“Angela’s back and she’s bad.”
A.k.a. Nightmare Vacation II (UK video)
Director: Michael A. Simpson / Writer: Fritz Gordon / Cast: Pamela Springsteen, Renee Estevez, Tony Higgins, Brian Patrick Clarke, Susan Marie Snyder, Valerie Hartman, Walter Gotell, Terry Hobbs, Kendall Bean, Julie Murphy, Carol Chambers, Amy Fields, Benji Wilhoite, Walter Franks III, Justin Nowell, Heather Binion, Jason Ehrlich, Carol Martin Vines.
Body Count: 19
Dire-logue: “Here you go, Lea, this’ll keep your tits growing. Maybe you’ll quit looking at mine.”
It should be wrong to say that any film solely about a series of murders is fun. By design, slasher films were initially scary and horrifying. Some go for the depressing and bleak tone and some simply fail at creating any impression whatsoever. But by 1988 when virtually everything ever had been done with the body count film, it was better to recline and poke fun at yourself. Freddy had been doing it for a while with hit and miss success but meanwhile, at the cheap end of the market, beyond the fishmongers and the gypsy handing out heather, the low rent filmmakers were camping it up with all the colour of a gay pride ticker tape parade – at camp no less.
The original Sleepaway Camp in 1983 is an interesting film, albeit one that trades almost completely on the revelation of who the killer is, like who it really is. It would be twenty years before it generated its own ‘proper’ sequel (which then took another five years to appear on DVD). In the meantime, two back to back made for video sequels were produced and a third aborted in 1992.
Unhappy Campers wastes no time in demonstrating what it’s all about: a campfire recap of ‘the legend of Camp Arawak’ ushers in the now grown-up Angela, working as a counsellor at Camp Rolling Hills where she takes an active dislike to bad kids, which, in her screwy mind covers just about everybody.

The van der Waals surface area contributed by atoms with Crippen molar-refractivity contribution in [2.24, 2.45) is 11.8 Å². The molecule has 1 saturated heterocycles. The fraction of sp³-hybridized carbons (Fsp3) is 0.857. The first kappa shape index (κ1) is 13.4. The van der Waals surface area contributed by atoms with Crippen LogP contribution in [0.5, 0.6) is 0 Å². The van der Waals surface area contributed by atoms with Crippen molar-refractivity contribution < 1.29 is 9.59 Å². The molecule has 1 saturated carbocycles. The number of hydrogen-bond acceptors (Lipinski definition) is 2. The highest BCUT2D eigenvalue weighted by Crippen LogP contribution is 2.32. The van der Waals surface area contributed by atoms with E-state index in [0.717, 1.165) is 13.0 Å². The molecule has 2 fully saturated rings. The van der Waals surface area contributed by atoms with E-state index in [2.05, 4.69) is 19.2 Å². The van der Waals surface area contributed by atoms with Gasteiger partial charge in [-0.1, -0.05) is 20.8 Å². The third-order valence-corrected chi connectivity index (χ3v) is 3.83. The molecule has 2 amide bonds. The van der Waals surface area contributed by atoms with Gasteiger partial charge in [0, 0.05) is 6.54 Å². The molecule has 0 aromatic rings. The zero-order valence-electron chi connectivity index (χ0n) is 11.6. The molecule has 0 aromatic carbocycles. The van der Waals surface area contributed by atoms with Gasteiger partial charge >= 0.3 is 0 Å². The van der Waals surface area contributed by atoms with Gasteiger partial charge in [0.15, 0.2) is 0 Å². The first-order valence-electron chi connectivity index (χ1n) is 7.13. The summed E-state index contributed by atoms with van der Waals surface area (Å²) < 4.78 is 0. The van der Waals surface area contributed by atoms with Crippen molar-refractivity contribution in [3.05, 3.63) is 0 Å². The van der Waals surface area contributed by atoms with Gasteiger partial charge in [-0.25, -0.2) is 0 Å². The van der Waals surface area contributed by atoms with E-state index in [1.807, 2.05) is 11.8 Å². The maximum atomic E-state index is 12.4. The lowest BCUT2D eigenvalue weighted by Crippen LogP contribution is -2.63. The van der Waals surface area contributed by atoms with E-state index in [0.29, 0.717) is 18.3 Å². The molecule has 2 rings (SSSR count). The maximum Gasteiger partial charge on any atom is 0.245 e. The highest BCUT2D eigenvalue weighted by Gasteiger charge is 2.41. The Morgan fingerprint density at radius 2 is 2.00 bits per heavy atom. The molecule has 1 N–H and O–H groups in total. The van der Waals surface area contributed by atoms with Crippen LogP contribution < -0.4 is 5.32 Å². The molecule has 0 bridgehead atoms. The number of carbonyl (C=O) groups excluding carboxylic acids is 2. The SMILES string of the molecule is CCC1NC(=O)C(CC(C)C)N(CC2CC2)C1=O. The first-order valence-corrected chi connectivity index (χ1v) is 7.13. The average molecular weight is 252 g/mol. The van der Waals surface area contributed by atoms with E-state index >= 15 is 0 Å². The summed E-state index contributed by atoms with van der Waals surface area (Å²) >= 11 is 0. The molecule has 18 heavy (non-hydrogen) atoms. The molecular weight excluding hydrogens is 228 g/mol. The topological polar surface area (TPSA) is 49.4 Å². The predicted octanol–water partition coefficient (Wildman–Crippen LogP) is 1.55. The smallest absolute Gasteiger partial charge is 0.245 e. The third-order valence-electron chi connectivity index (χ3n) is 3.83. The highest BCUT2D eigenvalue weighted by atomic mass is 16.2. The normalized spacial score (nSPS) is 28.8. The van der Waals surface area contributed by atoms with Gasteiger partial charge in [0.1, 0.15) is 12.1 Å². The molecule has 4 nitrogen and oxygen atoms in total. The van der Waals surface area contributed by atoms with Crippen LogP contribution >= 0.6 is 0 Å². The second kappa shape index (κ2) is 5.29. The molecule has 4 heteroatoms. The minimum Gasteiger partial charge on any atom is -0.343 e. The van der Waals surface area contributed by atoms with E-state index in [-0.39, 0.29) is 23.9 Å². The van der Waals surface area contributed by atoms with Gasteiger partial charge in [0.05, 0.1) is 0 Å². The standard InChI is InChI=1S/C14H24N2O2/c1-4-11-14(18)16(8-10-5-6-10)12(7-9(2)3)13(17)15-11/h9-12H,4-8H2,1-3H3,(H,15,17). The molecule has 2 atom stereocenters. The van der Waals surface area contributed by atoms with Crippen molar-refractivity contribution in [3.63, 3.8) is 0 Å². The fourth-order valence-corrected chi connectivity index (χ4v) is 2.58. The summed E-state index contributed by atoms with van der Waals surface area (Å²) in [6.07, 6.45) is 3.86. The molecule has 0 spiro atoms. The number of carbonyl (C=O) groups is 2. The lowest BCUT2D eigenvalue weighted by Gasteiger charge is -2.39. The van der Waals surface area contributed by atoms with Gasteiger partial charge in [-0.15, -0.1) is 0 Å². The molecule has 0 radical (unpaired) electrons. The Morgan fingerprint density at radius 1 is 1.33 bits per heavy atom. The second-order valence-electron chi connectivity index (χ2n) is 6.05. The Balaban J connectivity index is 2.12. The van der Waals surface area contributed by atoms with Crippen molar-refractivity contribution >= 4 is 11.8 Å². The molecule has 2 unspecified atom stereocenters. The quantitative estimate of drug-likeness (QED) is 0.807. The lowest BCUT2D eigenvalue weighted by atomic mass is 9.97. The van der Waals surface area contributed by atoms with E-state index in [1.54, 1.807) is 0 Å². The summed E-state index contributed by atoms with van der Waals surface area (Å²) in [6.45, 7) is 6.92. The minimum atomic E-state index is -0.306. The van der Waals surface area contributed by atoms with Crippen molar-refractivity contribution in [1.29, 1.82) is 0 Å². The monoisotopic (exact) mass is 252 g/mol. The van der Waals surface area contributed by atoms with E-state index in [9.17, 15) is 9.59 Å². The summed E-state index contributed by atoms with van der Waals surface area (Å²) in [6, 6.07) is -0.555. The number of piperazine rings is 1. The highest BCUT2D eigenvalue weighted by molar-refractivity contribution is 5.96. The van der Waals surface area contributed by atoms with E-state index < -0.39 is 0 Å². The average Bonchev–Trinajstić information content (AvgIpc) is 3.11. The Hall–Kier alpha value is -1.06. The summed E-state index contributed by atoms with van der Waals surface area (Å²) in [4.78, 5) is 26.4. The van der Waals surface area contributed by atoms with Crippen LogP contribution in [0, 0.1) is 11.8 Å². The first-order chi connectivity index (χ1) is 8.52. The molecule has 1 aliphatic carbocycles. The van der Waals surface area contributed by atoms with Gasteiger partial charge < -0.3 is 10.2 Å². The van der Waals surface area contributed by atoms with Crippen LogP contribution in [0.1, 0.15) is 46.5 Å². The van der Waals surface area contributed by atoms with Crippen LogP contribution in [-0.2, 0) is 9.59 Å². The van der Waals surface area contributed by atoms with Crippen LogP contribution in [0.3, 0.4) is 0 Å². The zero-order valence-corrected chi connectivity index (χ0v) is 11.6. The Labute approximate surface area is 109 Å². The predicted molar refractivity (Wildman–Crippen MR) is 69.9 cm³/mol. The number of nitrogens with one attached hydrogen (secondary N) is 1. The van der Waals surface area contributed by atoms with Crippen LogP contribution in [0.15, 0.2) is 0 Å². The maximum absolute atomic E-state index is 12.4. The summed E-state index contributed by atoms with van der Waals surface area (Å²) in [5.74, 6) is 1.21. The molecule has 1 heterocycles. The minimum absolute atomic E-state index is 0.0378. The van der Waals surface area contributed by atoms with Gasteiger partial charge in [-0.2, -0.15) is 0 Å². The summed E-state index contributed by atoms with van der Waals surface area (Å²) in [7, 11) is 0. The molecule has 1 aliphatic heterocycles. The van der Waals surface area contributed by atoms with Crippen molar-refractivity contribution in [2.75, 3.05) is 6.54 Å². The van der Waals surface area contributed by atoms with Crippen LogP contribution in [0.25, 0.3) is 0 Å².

Good girl Molly (Renee Estevez) seems to be the only one immune to Angela’s policy of ‘sending home’ those who flaunt their bodies, do drugs, or even talk too much. Interestingly, all the campers are named after actors from the Brat Pack movement in the mid-80s: there’s nasty bitchy Ally, who has lots of sex, horndog jock Rob, hunky Sean, sexy Mare, sassy black girl Demi, pervy brothers Charlie and Emilio and a load of backgrounders who simply pump up the body count.
Angela offs her victims using a variety of weapons from logs to guitar strings and barbecues, even brandishing a chainsaw for an amusing Angela (as Leatherface) vs. Jason vs. Freddy gag. Eventually though, after too many kids are ‘sent home’, she’s fired and goes a bit mad.
Sleepaway Camp II succeeds with its campy bright colours, the uniforms the kids wear and the cliche ridden tour through T&A and bloodletting, all underscored by Angela’s one-liners as she disappointedly lays another teenager to waste for showing their boobs or being mean to another kid. However, there are momentary flashes into the dark: Angela’s dream sequence is kinda freaky and she goes into a short depressed trance and tells Molly that she once drowned a boy who was nasty to her.
All this critique aside, you simply must see it if only just to bear witness to the immortalised crimes against hair:
Springsteen (Bruce’s lil sis) is good in the role and the best thing about the not-so-fun Sleepaway Camp III and Estevez (Emilio’s lil sis) is a perfect fit for goody-goody heroine Molly. Keeping with the sisters-of-the-more-famous schtick, in the next film Melanie Griffith’s sister Tracy played the final girl.
Blurbs-of-interest: director Simpson and Springsteen returned for the third film; Estevez was also in Intruder; Justin Nowell played one of the campers in Friday the 13th Part VI.